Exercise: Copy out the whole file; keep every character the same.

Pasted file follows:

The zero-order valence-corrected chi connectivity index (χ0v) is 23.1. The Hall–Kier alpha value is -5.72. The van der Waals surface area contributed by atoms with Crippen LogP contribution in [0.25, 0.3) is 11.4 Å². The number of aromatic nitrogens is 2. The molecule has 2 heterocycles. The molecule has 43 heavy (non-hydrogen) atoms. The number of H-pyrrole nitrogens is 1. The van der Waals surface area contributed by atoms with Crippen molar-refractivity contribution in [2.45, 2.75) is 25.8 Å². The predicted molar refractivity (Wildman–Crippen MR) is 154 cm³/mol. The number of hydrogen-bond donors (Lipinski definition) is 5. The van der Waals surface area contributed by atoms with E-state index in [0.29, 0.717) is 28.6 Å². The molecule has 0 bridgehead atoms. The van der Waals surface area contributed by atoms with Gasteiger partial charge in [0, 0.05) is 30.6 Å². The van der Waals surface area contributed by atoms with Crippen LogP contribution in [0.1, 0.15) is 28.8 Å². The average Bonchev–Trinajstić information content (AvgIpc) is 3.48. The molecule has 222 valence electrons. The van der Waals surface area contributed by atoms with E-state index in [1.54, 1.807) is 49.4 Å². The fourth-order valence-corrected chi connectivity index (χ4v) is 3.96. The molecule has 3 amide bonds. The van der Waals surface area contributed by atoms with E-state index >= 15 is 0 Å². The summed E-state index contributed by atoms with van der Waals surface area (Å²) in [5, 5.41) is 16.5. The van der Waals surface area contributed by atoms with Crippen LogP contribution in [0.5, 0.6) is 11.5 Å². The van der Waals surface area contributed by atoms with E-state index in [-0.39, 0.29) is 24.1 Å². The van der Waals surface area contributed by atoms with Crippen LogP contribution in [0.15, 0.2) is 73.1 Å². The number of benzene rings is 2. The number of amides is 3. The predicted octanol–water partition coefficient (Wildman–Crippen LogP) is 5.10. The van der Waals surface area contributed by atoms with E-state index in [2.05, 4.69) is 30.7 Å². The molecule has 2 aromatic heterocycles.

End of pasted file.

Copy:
The zero-order valence-corrected chi connectivity index (χ0v) is 23.1. The Hall–Kier alpha value is -5.72. The van der Waals surface area contributed by atoms with Crippen LogP contribution in [0.25, 0.3) is 11.4 Å². The number of aromatic nitrogens is 2. The molecule has 2 heterocycles. The molecule has 43 heavy (non-hydrogen) atoms. The number of H-pyrrole nitrogens is 1. The van der Waals surface area contributed by atoms with Crippen molar-refractivity contribution in [2.45, 2.75) is 25.8 Å². The predicted molar refractivity (Wildman–Crippen MR) is 154 cm³/mol. The number of hydrogen-bond donors (Lipinski definition) is 5. The van der Waals surface area contributed by atoms with E-state index in [0.29, 0.717) is 28.6 Å². The molecule has 0 bridgehead atoms. The van der Waals surface area contributed by atoms with Gasteiger partial charge in [0, 0.05) is 30.6 Å². The van der Waals surface area contributed by atoms with Crippen LogP contribution in [0.1, 0.15) is 28.8 Å². The average Bonchev–Trinajstić information content (AvgIpc) is 3.48. The molecule has 222 valence electrons. The van der Waals surface area contributed by atoms with E-state index in [1.54, 1.807) is 49.4 Å². The fourth-order valence-corrected chi connectivity index (χ4v) is 3.96. The molecule has 3 amide bonds. The van der Waals surface area contributed by atoms with E-state index >= 15 is 0 Å². The summed E-state index contributed by atoms with van der Waals surface area (Å²) in [5, 5.41) is 16.5. The van der Waals surface area contributed by atoms with Crippen LogP contribution in [0.5, 0.6) is 11.5 Å². The van der Waals surface area contributed by atoms with E-state index in [-0.39, 0.29) is 24.1 Å². The van der Waals surface area contributed by atoms with Crippen LogP contribution in [0.15, 0.2) is 73.1 Å². The number of benzene rings is 2. The number of amides is 3. The predicted octanol–water partition coefficient (Wildman–Crippen LogP) is 5.10. The van der Waals surface area contributed by atoms with E-state index in [2.05, 4.69) is 30.7 Å². The molecule has 2 aromatic heterocycles.